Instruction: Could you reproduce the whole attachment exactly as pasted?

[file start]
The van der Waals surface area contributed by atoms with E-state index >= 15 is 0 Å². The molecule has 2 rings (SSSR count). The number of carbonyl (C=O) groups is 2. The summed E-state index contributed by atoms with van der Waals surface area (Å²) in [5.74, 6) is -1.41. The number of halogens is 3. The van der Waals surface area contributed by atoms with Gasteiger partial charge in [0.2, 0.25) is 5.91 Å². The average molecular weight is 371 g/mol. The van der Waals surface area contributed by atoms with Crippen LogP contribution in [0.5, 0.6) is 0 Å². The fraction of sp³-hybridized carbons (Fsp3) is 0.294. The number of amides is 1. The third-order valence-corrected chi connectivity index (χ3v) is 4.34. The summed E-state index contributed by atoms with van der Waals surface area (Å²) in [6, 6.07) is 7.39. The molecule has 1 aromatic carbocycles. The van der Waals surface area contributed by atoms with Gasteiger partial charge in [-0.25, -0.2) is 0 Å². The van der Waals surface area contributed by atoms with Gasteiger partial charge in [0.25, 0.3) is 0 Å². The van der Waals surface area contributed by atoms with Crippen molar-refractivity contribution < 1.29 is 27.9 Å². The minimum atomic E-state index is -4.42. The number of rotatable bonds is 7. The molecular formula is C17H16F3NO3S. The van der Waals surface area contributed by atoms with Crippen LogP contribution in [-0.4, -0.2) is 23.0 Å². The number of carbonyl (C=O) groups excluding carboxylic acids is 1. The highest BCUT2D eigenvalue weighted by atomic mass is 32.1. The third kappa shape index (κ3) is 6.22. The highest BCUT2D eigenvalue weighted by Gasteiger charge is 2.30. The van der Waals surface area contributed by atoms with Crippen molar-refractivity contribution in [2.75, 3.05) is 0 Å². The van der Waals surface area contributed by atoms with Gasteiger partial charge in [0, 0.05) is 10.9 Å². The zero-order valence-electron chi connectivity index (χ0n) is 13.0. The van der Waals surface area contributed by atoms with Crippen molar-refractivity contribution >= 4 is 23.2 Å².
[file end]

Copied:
The van der Waals surface area contributed by atoms with E-state index >= 15 is 0 Å². The molecule has 2 rings (SSSR count). The number of carbonyl (C=O) groups is 2. The summed E-state index contributed by atoms with van der Waals surface area (Å²) in [5.74, 6) is -1.41. The number of halogens is 3. The van der Waals surface area contributed by atoms with Gasteiger partial charge in [0.2, 0.25) is 5.91 Å². The average molecular weight is 371 g/mol. The van der Waals surface area contributed by atoms with Crippen LogP contribution in [0.5, 0.6) is 0 Å². The fraction of sp³-hybridized carbons (Fsp3) is 0.294. The number of amides is 1. The third-order valence-corrected chi connectivity index (χ3v) is 4.34. The summed E-state index contributed by atoms with van der Waals surface area (Å²) in [6, 6.07) is 7.39. The molecule has 1 aromatic carbocycles. The van der Waals surface area contributed by atoms with Gasteiger partial charge in [-0.25, -0.2) is 0 Å². The van der Waals surface area contributed by atoms with Gasteiger partial charge in [0.25, 0.3) is 0 Å². The van der Waals surface area contributed by atoms with Crippen molar-refractivity contribution < 1.29 is 27.9 Å². The minimum atomic E-state index is -4.42. The number of rotatable bonds is 7. The molecular formula is C17H16F3NO3S. The van der Waals surface area contributed by atoms with Crippen LogP contribution in [-0.4, -0.2) is 23.0 Å². The number of carbonyl (C=O) groups excluding carboxylic acids is 1. The highest BCUT2D eigenvalue weighted by atomic mass is 32.1. The third kappa shape index (κ3) is 6.22. The highest BCUT2D eigenvalue weighted by Gasteiger charge is 2.30. The van der Waals surface area contributed by atoms with Crippen molar-refractivity contribution in [2.75, 3.05) is 0 Å². The van der Waals surface area contributed by atoms with Gasteiger partial charge in [0, 0.05) is 10.9 Å². The zero-order valence-electron chi connectivity index (χ0n) is 13.0. The van der Waals surface area contributed by atoms with Crippen molar-refractivity contribution >= 4 is 23.2 Å².